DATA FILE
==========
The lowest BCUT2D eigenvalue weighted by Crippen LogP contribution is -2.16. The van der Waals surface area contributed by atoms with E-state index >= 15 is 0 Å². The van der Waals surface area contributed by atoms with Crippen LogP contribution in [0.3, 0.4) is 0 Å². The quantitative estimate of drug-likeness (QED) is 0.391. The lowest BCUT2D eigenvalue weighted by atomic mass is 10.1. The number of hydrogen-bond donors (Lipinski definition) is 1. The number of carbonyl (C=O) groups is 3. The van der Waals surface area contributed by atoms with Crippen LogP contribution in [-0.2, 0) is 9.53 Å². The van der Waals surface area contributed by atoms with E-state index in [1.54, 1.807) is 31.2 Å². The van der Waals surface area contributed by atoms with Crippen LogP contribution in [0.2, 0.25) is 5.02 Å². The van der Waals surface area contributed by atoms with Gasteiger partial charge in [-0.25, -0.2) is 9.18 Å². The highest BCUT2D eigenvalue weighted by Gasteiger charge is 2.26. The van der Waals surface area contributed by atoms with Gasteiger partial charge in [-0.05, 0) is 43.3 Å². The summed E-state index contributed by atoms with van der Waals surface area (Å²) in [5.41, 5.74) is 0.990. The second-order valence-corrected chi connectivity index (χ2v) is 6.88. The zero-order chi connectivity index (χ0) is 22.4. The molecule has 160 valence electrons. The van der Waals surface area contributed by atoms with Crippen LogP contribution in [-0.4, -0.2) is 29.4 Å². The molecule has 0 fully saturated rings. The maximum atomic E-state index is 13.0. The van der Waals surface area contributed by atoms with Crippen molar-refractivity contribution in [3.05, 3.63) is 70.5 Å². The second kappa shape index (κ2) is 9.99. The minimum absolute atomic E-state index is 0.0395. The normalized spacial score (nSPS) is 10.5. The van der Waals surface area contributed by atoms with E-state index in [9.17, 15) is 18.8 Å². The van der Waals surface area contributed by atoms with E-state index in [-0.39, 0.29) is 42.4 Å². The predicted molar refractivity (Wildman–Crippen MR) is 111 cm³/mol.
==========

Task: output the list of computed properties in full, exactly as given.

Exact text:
The lowest BCUT2D eigenvalue weighted by Crippen LogP contribution is -2.16. The van der Waals surface area contributed by atoms with E-state index >= 15 is 0 Å². The van der Waals surface area contributed by atoms with Crippen LogP contribution in [0.3, 0.4) is 0 Å². The quantitative estimate of drug-likeness (QED) is 0.391. The lowest BCUT2D eigenvalue weighted by atomic mass is 10.1. The number of hydrogen-bond donors (Lipinski definition) is 1. The number of carbonyl (C=O) groups is 3. The van der Waals surface area contributed by atoms with Crippen LogP contribution in [-0.2, 0) is 9.53 Å². The van der Waals surface area contributed by atoms with E-state index in [1.54, 1.807) is 31.2 Å². The van der Waals surface area contributed by atoms with Crippen LogP contribution in [0.2, 0.25) is 5.02 Å². The van der Waals surface area contributed by atoms with Gasteiger partial charge in [-0.25, -0.2) is 9.18 Å². The highest BCUT2D eigenvalue weighted by Gasteiger charge is 2.26. The van der Waals surface area contributed by atoms with Gasteiger partial charge in [-0.05, 0) is 43.3 Å². The summed E-state index contributed by atoms with van der Waals surface area (Å²) in [5.41, 5.74) is 0.990. The second-order valence-corrected chi connectivity index (χ2v) is 6.88. The zero-order chi connectivity index (χ0) is 22.4. The molecule has 160 valence electrons. The van der Waals surface area contributed by atoms with Crippen LogP contribution in [-0.4, -0.2) is 29.4 Å². The molecule has 0 fully saturated rings. The maximum atomic E-state index is 13.0. The van der Waals surface area contributed by atoms with Crippen molar-refractivity contribution in [3.05, 3.63) is 70.5 Å². The second kappa shape index (κ2) is 9.99. The minimum absolute atomic E-state index is 0.0395. The normalized spacial score (nSPS) is 10.5. The van der Waals surface area contributed by atoms with E-state index in [9.17, 15) is 18.8 Å². The van der Waals surface area contributed by atoms with E-state index in [-0.39, 0.29) is 42.4 Å². The predicted molar refractivity (Wildman–Crippen MR) is 111 cm³/mol.